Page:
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Murder, Data Privacy, and the Internet of Things

2017-03-28+0000| | Legal Update, Law Firm, Cybersecurity & Data Privacy

blog_amazon-echo-case.pngWhen James Bates, Owen McDonald, and Victor Collins began an evening of football, drinking, and hot tubbing on November 21, 2015, they probably had no idea they were on the verge of making new law in the expanding specialty of data discovery.

However, by the following morning, Collins was dead and Bates was in the crosshairs of a police investigation. The Bates home being somewhat typical in the era of the Internet of Things, it included a device known as an electronic home assistant. Thus, a fundamental legal question soon arose: is it lawful for police to seize and examine data from an Amazon Echo?

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e-Discovery Fishing Expeditions and the Mick Jagger Discovery Doctrine

2017-03-28+0000| | Legal Update, Law Firm

111716-mick-jagger-discovery-doctrine.pngDefinition of Discovery:

The pre-trial devices that can be used by one party to obtain facts and information about the case from another party in order to assist the party’s preparation for trial.

See also: Deposition; Fishing trip or expedition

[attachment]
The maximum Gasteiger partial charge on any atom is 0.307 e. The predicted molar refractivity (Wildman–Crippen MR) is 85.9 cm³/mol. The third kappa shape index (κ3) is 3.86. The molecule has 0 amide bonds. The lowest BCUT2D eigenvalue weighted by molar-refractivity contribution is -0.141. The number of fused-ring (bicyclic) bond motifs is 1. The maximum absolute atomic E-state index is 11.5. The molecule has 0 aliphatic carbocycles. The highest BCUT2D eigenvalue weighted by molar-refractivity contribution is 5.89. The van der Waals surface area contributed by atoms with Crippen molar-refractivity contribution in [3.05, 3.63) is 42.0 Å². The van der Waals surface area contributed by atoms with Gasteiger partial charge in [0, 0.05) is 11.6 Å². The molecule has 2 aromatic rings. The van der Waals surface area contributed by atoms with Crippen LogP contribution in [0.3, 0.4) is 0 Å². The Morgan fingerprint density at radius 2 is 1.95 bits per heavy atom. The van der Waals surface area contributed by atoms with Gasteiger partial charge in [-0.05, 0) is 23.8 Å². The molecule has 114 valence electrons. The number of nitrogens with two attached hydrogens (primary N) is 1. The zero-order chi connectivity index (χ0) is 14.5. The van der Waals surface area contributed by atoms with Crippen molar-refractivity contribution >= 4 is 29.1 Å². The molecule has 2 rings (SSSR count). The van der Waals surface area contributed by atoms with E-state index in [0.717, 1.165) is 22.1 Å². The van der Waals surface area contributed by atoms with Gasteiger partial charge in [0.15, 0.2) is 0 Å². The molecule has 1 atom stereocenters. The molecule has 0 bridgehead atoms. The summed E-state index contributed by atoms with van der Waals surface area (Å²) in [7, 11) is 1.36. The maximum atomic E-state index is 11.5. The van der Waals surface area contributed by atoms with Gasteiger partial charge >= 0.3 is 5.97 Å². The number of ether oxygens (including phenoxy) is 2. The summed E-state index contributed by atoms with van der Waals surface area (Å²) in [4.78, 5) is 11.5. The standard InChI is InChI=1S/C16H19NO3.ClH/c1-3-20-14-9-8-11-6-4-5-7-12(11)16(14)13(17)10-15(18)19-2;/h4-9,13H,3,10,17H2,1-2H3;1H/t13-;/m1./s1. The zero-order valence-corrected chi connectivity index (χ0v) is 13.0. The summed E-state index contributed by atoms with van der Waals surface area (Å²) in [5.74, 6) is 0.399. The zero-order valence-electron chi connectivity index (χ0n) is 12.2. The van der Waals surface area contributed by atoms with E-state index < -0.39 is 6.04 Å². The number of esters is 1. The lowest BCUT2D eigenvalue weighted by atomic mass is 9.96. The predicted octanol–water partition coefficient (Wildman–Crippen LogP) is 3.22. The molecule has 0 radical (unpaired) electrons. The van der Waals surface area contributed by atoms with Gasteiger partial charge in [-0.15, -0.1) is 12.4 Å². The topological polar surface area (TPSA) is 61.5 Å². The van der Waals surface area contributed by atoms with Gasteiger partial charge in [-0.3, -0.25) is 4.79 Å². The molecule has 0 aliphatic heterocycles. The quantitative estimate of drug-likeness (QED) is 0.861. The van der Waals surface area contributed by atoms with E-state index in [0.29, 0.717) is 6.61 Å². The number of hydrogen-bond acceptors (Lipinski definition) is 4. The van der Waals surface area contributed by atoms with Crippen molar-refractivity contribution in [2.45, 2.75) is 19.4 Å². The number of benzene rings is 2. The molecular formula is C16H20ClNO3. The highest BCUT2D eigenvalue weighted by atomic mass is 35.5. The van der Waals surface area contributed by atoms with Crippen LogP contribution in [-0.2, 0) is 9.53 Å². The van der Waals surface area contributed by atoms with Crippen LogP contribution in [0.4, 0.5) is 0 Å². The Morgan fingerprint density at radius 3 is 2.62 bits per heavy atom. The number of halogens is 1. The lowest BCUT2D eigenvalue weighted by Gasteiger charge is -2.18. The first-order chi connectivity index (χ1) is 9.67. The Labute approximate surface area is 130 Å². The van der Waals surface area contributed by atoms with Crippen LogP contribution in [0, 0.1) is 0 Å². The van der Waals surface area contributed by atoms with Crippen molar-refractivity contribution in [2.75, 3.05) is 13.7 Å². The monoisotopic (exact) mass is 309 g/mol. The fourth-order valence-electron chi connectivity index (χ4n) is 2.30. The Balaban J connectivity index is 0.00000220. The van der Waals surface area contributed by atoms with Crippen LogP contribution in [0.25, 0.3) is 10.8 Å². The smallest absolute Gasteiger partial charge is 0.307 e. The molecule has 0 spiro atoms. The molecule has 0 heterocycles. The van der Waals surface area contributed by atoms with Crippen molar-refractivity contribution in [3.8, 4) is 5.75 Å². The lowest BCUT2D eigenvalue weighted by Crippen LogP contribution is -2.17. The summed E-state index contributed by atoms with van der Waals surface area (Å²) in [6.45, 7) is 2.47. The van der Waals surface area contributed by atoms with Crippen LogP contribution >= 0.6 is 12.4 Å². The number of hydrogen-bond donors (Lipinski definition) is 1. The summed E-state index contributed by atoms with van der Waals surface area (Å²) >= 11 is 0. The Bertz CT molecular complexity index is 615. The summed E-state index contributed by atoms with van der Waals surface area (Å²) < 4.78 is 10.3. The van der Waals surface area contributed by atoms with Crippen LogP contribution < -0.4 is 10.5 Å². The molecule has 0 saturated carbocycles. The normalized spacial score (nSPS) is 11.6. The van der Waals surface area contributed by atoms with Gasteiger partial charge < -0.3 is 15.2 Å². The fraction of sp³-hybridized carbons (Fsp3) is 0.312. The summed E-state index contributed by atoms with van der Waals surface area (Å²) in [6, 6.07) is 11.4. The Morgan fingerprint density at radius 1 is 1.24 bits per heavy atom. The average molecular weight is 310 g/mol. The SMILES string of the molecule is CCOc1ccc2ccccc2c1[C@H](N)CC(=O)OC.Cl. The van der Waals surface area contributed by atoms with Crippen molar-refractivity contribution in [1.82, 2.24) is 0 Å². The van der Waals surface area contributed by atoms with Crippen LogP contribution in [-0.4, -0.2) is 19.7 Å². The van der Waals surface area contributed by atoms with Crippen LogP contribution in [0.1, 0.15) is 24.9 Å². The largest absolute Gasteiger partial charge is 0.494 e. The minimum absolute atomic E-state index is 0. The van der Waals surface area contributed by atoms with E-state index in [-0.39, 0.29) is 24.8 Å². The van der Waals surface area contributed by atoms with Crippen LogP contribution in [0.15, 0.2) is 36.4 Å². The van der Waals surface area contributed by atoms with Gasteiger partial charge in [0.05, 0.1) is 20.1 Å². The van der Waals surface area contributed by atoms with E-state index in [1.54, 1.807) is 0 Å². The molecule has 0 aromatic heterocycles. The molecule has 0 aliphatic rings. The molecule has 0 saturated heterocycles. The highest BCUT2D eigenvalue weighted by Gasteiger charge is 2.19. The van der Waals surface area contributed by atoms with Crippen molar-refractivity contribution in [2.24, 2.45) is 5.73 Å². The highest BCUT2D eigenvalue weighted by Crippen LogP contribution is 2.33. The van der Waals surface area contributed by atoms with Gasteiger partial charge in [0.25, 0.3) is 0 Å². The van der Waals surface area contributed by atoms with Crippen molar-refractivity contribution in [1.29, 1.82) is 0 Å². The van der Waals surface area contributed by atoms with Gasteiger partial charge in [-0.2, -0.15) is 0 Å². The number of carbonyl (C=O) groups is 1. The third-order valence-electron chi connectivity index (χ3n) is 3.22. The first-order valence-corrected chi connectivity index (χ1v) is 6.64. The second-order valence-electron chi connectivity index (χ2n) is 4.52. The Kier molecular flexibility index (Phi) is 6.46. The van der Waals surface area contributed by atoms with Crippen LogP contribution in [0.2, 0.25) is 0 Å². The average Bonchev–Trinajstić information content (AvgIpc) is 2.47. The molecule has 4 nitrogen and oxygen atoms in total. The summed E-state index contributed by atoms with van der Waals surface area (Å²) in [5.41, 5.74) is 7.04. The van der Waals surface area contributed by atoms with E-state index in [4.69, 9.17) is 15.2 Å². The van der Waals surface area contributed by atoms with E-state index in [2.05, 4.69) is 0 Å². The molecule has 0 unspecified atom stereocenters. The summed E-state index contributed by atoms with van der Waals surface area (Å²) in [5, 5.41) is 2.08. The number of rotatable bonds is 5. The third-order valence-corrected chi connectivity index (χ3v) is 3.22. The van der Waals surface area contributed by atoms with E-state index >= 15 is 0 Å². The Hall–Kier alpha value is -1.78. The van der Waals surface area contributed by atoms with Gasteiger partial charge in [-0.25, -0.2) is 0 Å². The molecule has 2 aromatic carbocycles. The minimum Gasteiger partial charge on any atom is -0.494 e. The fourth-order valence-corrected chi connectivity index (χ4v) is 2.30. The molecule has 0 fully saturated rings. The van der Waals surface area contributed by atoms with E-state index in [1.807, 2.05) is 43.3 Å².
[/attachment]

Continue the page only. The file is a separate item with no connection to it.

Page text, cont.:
—Black’s Law Dictionary (6th Ed.)

Although the editors of Black’s Law Dictionary have been more diplomatic in subsequent versions by deleting the reference to discovery being a fishing expedition, lawyers and their responding party clients have complained for years that many e-discovery requests amount to just that.

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Election Day and the ‘Impossible’ Feats of e-Discovery

2017-03-28+0000| | Legal Update, Community

110816-electoral-spoliation.pngWrestleMania 2016—you may know it as the 2016 United States presidential race—is coming to a close, and there have been dire predictions about the end of the nation, democracy, and society. These predictions are based, at least in part, on so-called “unprecedented” technology threats and legal threats.